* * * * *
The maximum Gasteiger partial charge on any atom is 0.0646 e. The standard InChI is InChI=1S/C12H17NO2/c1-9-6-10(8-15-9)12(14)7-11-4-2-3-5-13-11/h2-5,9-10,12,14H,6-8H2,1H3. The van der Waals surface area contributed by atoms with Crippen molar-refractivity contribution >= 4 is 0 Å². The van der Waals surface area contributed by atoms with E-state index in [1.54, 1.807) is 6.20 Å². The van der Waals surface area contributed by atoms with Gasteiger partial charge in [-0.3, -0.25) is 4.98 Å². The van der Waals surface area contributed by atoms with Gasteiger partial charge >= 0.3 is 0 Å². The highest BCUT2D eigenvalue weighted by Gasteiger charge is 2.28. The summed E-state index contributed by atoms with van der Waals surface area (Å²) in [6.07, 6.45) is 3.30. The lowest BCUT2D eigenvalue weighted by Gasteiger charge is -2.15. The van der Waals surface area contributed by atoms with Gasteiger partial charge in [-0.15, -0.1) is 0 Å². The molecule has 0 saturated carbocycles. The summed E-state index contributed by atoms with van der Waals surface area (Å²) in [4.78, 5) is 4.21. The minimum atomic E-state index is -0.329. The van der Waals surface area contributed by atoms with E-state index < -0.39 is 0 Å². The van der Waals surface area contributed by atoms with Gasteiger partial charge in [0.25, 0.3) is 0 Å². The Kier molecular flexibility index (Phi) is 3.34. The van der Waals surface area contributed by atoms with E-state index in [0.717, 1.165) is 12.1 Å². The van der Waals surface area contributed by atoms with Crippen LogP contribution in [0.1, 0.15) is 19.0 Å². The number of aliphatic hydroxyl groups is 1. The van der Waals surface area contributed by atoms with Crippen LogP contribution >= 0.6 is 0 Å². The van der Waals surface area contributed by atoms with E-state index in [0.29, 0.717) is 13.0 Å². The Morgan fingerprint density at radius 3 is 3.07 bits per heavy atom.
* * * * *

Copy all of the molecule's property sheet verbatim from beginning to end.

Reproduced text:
The maximum Gasteiger partial charge on any atom is 0.0646 e. The standard InChI is InChI=1S/C12H17NO2/c1-9-6-10(8-15-9)12(14)7-11-4-2-3-5-13-11/h2-5,9-10,12,14H,6-8H2,1H3. The van der Waals surface area contributed by atoms with Crippen molar-refractivity contribution >= 4 is 0 Å². The van der Waals surface area contributed by atoms with E-state index in [1.54, 1.807) is 6.20 Å². The van der Waals surface area contributed by atoms with Gasteiger partial charge in [-0.3, -0.25) is 4.98 Å². The van der Waals surface area contributed by atoms with Gasteiger partial charge >= 0.3 is 0 Å². The highest BCUT2D eigenvalue weighted by Gasteiger charge is 2.28. The summed E-state index contributed by atoms with van der Waals surface area (Å²) in [6.07, 6.45) is 3.30. The lowest BCUT2D eigenvalue weighted by Gasteiger charge is -2.15. The van der Waals surface area contributed by atoms with Gasteiger partial charge in [-0.15, -0.1) is 0 Å². The molecule has 0 saturated carbocycles. The summed E-state index contributed by atoms with van der Waals surface area (Å²) in [4.78, 5) is 4.21. The minimum atomic E-state index is -0.329. The van der Waals surface area contributed by atoms with E-state index < -0.39 is 0 Å². The van der Waals surface area contributed by atoms with Gasteiger partial charge in [0.25, 0.3) is 0 Å². The Kier molecular flexibility index (Phi) is 3.34. The van der Waals surface area contributed by atoms with E-state index in [0.717, 1.165) is 12.1 Å². The van der Waals surface area contributed by atoms with Crippen LogP contribution in [0.1, 0.15) is 19.0 Å². The number of aliphatic hydroxyl groups is 1. The van der Waals surface area contributed by atoms with Crippen LogP contribution >= 0.6 is 0 Å². The van der Waals surface area contributed by atoms with E-state index in [0.29, 0.717) is 13.0 Å². The Morgan fingerprint density at radius 3 is 3.07 bits per heavy atom.